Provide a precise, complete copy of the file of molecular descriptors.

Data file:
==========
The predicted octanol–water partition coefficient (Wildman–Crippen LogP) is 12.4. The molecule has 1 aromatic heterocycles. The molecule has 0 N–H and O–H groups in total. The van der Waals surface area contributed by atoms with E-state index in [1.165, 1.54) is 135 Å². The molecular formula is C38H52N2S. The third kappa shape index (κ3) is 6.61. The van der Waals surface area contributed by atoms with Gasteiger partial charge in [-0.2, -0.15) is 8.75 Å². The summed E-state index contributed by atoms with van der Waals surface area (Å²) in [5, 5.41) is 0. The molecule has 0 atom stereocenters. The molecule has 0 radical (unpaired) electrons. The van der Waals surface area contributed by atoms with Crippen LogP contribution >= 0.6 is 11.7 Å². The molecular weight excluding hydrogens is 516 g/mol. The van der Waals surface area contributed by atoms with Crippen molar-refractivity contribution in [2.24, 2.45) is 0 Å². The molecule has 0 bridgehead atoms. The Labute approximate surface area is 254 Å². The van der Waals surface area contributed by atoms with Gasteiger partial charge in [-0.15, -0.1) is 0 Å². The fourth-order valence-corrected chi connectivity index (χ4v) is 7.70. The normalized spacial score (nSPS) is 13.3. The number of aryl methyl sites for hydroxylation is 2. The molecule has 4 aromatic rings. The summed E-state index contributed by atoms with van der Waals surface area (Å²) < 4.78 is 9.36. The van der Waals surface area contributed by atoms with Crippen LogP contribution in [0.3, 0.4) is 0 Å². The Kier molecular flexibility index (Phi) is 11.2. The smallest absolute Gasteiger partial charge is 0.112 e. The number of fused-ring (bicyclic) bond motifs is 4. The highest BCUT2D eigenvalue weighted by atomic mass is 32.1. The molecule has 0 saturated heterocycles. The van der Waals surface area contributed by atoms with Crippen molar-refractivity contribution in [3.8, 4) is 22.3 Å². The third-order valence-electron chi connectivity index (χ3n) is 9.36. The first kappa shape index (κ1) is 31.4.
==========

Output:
The predicted octanol–water partition coefficient (Wildman–Crippen LogP) is 12.4. The molecule has 1 aromatic heterocycles. The molecule has 0 N–H and O–H groups in total. The van der Waals surface area contributed by atoms with E-state index in [1.165, 1.54) is 135 Å². The molecular formula is C38H52N2S. The third kappa shape index (κ3) is 6.61. The van der Waals surface area contributed by atoms with Gasteiger partial charge in [-0.2, -0.15) is 8.75 Å². The summed E-state index contributed by atoms with van der Waals surface area (Å²) in [5, 5.41) is 0. The molecule has 0 atom stereocenters. The molecule has 0 radical (unpaired) electrons. The van der Waals surface area contributed by atoms with Crippen LogP contribution >= 0.6 is 11.7 Å². The molecular weight excluding hydrogens is 516 g/mol. The van der Waals surface area contributed by atoms with Crippen molar-refractivity contribution in [2.24, 2.45) is 0 Å². The molecule has 0 bridgehead atoms. The Labute approximate surface area is 254 Å². The van der Waals surface area contributed by atoms with Gasteiger partial charge in [-0.15, -0.1) is 0 Å². The fourth-order valence-corrected chi connectivity index (χ4v) is 7.70. The normalized spacial score (nSPS) is 13.3. The number of aryl methyl sites for hydroxylation is 2. The molecule has 4 aromatic rings. The summed E-state index contributed by atoms with van der Waals surface area (Å²) < 4.78 is 9.36. The van der Waals surface area contributed by atoms with Crippen LogP contribution in [0.3, 0.4) is 0 Å². The Kier molecular flexibility index (Phi) is 11.2. The smallest absolute Gasteiger partial charge is 0.112 e. The number of fused-ring (bicyclic) bond motifs is 4. The highest BCUT2D eigenvalue weighted by atomic mass is 32.1. The molecule has 0 saturated heterocycles. The van der Waals surface area contributed by atoms with Crippen molar-refractivity contribution in [3.8, 4) is 22.3 Å². The third-order valence-electron chi connectivity index (χ3n) is 9.36. The first kappa shape index (κ1) is 31.4.